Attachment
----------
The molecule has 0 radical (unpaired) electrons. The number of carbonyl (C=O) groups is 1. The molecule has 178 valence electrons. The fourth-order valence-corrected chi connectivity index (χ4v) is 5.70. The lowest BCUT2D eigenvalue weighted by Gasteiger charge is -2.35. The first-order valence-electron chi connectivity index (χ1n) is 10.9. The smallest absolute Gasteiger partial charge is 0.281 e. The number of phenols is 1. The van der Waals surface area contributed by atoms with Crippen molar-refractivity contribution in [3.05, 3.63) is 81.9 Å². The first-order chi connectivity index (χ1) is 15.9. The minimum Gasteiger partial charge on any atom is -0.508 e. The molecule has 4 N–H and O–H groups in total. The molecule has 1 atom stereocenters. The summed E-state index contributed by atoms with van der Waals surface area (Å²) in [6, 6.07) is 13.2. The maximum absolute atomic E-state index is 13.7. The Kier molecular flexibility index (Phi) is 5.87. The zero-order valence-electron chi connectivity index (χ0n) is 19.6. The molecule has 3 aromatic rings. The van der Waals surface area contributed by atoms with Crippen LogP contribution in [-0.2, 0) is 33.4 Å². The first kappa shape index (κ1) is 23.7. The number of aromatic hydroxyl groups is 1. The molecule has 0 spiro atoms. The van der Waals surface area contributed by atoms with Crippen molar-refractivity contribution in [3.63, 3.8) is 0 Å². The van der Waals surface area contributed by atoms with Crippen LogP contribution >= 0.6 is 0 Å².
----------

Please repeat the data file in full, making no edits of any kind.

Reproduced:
The molecule has 0 radical (unpaired) electrons. The number of carbonyl (C=O) groups is 1. The molecule has 178 valence electrons. The fourth-order valence-corrected chi connectivity index (χ4v) is 5.70. The lowest BCUT2D eigenvalue weighted by Gasteiger charge is -2.35. The first-order valence-electron chi connectivity index (χ1n) is 10.9. The smallest absolute Gasteiger partial charge is 0.281 e. The number of phenols is 1. The van der Waals surface area contributed by atoms with Crippen molar-refractivity contribution in [3.05, 3.63) is 81.9 Å². The first-order chi connectivity index (χ1) is 15.9. The minimum Gasteiger partial charge on any atom is -0.508 e. The molecule has 4 N–H and O–H groups in total. The molecule has 1 atom stereocenters. The summed E-state index contributed by atoms with van der Waals surface area (Å²) in [6, 6.07) is 13.2. The maximum absolute atomic E-state index is 13.7. The Kier molecular flexibility index (Phi) is 5.87. The zero-order valence-electron chi connectivity index (χ0n) is 19.6. The molecule has 3 aromatic rings. The van der Waals surface area contributed by atoms with Crippen LogP contribution in [-0.2, 0) is 33.4 Å². The first kappa shape index (κ1) is 23.7. The number of aromatic hydroxyl groups is 1. The molecule has 0 spiro atoms. The van der Waals surface area contributed by atoms with Crippen molar-refractivity contribution in [3.63, 3.8) is 0 Å². The van der Waals surface area contributed by atoms with Crippen LogP contribution >= 0.6 is 0 Å².